As you descend from the entrance the volume of the cave rapidly decreases from being large enough to hold my house, to small enough I need to duck and work around between the logs. Eventually sections are reached where the stream gravel rises toward the roof level, and crawling commences. There are long sections where crawling is interspersed randomly with higher ceilings and easier walking. And then the puddles start.

Conveniently placed logs

In late winter the main passageway into the cave is dry, due to the water upstream being frozen as snow. But there are some deeper pools in the bedrock that hold water year round, and the circulating winter air blowing over them keeps it chilled to freezing temperatures. In deep winter they can be frozen solid, but in March they have started to thaw. The last few years these initial pools have begun at the Window Room, and continue down to the Corner Pool, which are some recognizable landmarks.

Corner Pool

We monkeyed our way around the pools, staying reasonably dry. The new visitors received the grand tour and explanations of how the cave system worked as we went. And then after a while we found ourselves in a flat out belly crawl. We worked our way down single file for a ways, and had last larger area to congregate in while a couple people tried to continue. After twenty minutes of them scrabbling around and moving rocks and dirt, they reported back our route was plugged beyond what we were going to dig out that day. We were disappointed, since we had planned on going deep into the cave that day. (Afterward we discovered that we had someone missed a key turnoff a few hundred feet earlier, and weren’t in the passage we thought we were going to go through. Caves can be confusing, even when you know what to look for.)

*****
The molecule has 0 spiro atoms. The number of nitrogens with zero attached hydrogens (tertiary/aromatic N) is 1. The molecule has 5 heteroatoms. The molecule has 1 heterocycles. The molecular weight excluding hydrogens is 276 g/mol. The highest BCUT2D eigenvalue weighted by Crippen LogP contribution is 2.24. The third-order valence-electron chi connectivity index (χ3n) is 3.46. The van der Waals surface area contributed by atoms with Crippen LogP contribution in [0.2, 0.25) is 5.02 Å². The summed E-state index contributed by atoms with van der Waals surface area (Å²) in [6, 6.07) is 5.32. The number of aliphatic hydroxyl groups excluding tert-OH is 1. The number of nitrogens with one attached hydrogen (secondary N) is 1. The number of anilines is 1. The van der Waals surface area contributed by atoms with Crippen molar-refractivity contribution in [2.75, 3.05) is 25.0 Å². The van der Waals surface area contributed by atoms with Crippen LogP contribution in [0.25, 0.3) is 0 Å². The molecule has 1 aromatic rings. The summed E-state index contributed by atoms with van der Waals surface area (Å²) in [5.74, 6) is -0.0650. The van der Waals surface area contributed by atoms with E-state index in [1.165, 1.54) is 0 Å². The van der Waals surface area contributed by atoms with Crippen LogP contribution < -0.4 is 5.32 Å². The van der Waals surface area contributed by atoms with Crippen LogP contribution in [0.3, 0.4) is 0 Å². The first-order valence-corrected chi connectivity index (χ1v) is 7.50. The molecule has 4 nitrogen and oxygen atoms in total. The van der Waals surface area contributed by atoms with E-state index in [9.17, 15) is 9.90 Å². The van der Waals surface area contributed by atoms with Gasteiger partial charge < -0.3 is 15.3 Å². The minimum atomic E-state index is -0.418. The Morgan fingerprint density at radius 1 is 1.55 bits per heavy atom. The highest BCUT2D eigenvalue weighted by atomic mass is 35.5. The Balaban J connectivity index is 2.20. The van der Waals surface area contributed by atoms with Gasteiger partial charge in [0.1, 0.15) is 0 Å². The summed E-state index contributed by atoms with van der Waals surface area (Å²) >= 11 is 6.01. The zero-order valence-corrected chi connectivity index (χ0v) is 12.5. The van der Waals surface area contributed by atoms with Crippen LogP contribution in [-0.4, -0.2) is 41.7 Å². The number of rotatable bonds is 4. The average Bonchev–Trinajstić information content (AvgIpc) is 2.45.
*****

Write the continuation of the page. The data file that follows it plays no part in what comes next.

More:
Sam squeezing through

We decided to head back a short distance to the Onyx Passage turnoff. Only Dave had been down it before, and it had been several years. So we proceed on our new journey. What we hadn’t realized was how much crawling there would be in this journey from that point on.  The Onyx Passage was never tightly plugged until just the last hundred feet. But it never opened up enough to stand up. Hundreds of feet of relentless crawling, with a bag that would occasionally get hung up on the ceiling, wall, etc. I was looking forward to coming out into Onyx Canyon and getting to stretch and move around a little.
At the end of the Onyx Passage, we encountered an interesting couple of right angle turns with logs jammed in them. After a little contortion and wiggling we all popped through into a tall narrow crack of a room with beautiful eroded flowstone on the walls. There was only one route out that was human sized, and it was up a 45 degree slope covered in large loose cobbles.  We worked on our angled chimneying techniques to get up the slope while still in a narrow crack. And found ourselves looking out into Onyx Canyon at last!

Eroded flowstone in Onyx Passage